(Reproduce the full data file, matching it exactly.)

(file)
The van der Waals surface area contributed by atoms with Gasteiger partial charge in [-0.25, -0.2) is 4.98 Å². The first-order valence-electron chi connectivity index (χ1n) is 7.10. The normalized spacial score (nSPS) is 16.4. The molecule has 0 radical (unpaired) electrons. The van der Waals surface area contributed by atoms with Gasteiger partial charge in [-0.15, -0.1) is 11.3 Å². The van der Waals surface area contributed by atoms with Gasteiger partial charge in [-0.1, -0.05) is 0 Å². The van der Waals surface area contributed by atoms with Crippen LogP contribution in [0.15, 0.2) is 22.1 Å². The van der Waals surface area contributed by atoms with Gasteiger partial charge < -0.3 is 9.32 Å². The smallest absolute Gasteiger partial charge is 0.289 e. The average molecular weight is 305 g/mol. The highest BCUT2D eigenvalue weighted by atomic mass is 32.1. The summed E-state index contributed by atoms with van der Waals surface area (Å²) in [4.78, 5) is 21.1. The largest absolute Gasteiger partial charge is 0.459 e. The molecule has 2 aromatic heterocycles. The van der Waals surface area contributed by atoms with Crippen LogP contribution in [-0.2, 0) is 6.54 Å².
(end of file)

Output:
The van der Waals surface area contributed by atoms with Gasteiger partial charge in [-0.25, -0.2) is 4.98 Å². The first-order valence-electron chi connectivity index (χ1n) is 7.10. The normalized spacial score (nSPS) is 16.4. The molecule has 0 radical (unpaired) electrons. The van der Waals surface area contributed by atoms with Gasteiger partial charge in [-0.15, -0.1) is 11.3 Å². The van der Waals surface area contributed by atoms with Gasteiger partial charge in [-0.1, -0.05) is 0 Å². The van der Waals surface area contributed by atoms with Crippen LogP contribution in [0.15, 0.2) is 22.1 Å². The van der Waals surface area contributed by atoms with Gasteiger partial charge < -0.3 is 9.32 Å². The smallest absolute Gasteiger partial charge is 0.289 e. The average molecular weight is 305 g/mol. The highest BCUT2D eigenvalue weighted by atomic mass is 32.1. The summed E-state index contributed by atoms with van der Waals surface area (Å²) in [4.78, 5) is 21.1. The largest absolute Gasteiger partial charge is 0.459 e. The molecule has 2 aromatic heterocycles. The van der Waals surface area contributed by atoms with Crippen LogP contribution in [-0.2, 0) is 6.54 Å².